These techniques were employed to measure the MTF of an actual imaging system. The results are shown in Tables 3 and 4. Note the plots give the MTF at three locations in the Field of view for each direction. A vertical bar pattern with a line frequency of 50 lp/mm was used to determine the horizontal MTF. Likewise, a horizontal bar pattern was used for determination of vertical MTF. The optical system comprised a microscope objective with 20 magnification, 0.75 NA collection aperture and 0.45 NA illumination aperture. The camera pixel size was 11 microns in the image plane and 0.55 microns (11 microns/20 ) in the object plane. The data is given for MTF in the object plane. This test was taken during operation of an automated cytological imaging and analysis system by intercepting the optical path with a glass target simulating a microscope slide with horizontal and vertical 50 lp/mm square wave targets.

Another strength of this technique lies in the diagnostic information that can be gleaned from the MTF data. For example, a fall off in the high frequency portion of the MTF curve suggests poor surface figure of turning mirrors and the like, or poor focus. These conditions may cause an aberration int he optical wave front that will reduce image definition, or contrast, of high spatial frequency objects while having a lesser effect on the contrast of low spatial frequency objects. Conversely, scattered light from fingerprints and dust on the surfaces of imaging optics or ambient light leaks will tend to raise the level of background light. This will more noticeably affect contrast in the image plane of low frequency objects. Both high and low frequency objects will loose contrast due to an increase in background light; however, the absolute value of contrast degradation of low frequency objects will be larger than that for high frequency objects. Therefore, various regions of the MTF curve, of the automated cytology system under test, can be compared to equivalent regions from a known and accepted MTF curve to determine valuable diagnostic information pertaining to the performance of the image collection system. Those skilled in the art will appreciate that other comparisons of the test and perfect MTF curves can yield other diagnostic information without departing from the scope of the invention.

Yet another strength in this technique lies in the ability to determine the magnification of the image collection system. In this case, the frequencies of preferably higher order spectral peaks, from the FFT of the target image can be compared to the expected frequencies from the Fourier transform of a square wave of scaled amplitude representing a target magnified by a reference amount. The amplitude of the square wave is scaled to match that produced by the perfect image of a bar target in the automated cytology system. For example, the FFT of an image of a bar target, generated by an image collection system, with an expected magnification of 20, may yield a spectral peak at a frequency of 95 line pairs per millimeter. A perfect imaging system that has a magnification of exactly 20 may yield a spectral peak at 100 line pairs per millimeter. Therefore, the actual magnification of the test system is found by using the following formula:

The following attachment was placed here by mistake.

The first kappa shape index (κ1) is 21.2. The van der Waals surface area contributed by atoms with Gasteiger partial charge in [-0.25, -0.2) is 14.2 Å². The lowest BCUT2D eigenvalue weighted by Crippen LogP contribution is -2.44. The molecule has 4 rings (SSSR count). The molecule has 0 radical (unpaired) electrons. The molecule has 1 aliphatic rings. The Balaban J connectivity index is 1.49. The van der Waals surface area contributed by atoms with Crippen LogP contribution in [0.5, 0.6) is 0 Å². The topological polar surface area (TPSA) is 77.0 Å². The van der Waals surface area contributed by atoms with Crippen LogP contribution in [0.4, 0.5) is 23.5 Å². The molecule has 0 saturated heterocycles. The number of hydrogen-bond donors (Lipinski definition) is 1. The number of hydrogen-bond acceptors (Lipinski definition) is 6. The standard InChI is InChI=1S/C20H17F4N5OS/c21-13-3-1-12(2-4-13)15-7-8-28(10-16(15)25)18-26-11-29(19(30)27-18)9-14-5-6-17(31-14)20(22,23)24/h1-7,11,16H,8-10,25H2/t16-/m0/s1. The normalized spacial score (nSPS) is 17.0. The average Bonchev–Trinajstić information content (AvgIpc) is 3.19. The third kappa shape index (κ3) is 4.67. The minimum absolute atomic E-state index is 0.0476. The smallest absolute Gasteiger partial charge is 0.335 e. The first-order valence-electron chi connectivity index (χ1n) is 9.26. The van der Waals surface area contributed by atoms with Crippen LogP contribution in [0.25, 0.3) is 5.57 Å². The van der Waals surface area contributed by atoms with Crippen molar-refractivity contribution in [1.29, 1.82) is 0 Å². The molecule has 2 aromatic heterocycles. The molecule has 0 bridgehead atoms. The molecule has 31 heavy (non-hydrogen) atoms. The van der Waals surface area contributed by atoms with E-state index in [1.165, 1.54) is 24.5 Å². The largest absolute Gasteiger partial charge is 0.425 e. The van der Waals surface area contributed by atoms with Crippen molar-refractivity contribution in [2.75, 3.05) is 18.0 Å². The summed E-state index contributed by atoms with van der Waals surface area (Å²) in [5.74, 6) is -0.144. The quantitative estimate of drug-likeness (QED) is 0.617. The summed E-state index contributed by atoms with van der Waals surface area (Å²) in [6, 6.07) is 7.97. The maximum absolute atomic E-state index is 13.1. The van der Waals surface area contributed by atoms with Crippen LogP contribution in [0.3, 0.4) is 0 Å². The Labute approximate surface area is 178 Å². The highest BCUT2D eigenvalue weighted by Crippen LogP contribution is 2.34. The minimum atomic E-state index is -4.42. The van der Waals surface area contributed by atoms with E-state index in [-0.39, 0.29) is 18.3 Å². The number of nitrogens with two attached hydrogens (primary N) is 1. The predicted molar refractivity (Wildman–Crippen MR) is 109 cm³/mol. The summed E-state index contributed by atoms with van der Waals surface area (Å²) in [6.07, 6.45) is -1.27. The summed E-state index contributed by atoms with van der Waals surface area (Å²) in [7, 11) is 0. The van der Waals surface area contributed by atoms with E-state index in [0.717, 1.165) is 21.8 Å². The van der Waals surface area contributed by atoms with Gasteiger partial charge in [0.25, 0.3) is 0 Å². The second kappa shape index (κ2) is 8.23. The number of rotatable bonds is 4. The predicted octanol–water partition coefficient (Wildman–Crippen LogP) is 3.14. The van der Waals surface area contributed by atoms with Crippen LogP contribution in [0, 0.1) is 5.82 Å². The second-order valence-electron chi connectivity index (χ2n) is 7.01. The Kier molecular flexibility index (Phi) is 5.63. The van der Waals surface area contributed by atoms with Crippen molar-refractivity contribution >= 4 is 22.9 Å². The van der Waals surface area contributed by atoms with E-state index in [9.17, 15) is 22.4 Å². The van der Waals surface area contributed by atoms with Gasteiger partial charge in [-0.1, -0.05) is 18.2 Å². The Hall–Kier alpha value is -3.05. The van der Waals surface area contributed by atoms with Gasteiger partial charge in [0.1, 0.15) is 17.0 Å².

Actual Mag=(frequency perfect/frequency image collection system)*perfect mag

In this case the magnification of the test system is actually 21. Those skilled in the art will appreciate that this technique can be employed at numerous spectral peaks to improve the measurement without deviating from the scope of the invention.

                                  TABLE 3__________________________________________________________________________Vertical MTF20X Vertical MTF for Three Portions of Field of ViewFreq Range   Left        Center      Rightmin max freq       mtf min freq                   mtf min freq                               mtf min__________________________________________________________________________.0  0   0   0.951           0.839               0   0.939                       0.839                           0   0.937                                   0.83948.0    52  49.7       0.951           0.91               49.7                   0.95                       0.91                           49.7                               0.953                                   0.91144.0    156 149.1       0.924           0.87               149.1                   0.925                       0.87                           149.1                               0.928                                   0.87240.0    260 248.5       0.885           0.819               248.5                   0.885                       0.819                           248.5                               0.893                                   0.819336.0    364 348 0.845           0.75               348 0.84                       0.75                           348 0.85                                   0.75432.0    468 447.4       0.799           0.66               447.4                   0.798                       0.66                           447.4                               0.803                                   0.66528.0    572 546.8       0.76           0.55               550.4                   0.743                       0.55                           550.4                               0.756                                   0.55624.0    676 649.8       0.675           0.449               649.8                   0.683                       0.449                           649.8                               0.698                                   0.449730.0    780 749.2       0.607           0.349               749.2                   0.623                       0.349                           749.2                               0.632                                   0.349816.0    884 848.7       0.545           0.250               848.7                   0.542                       0.259                           848.7                               0.549                                   0.259__________________________________________________________________________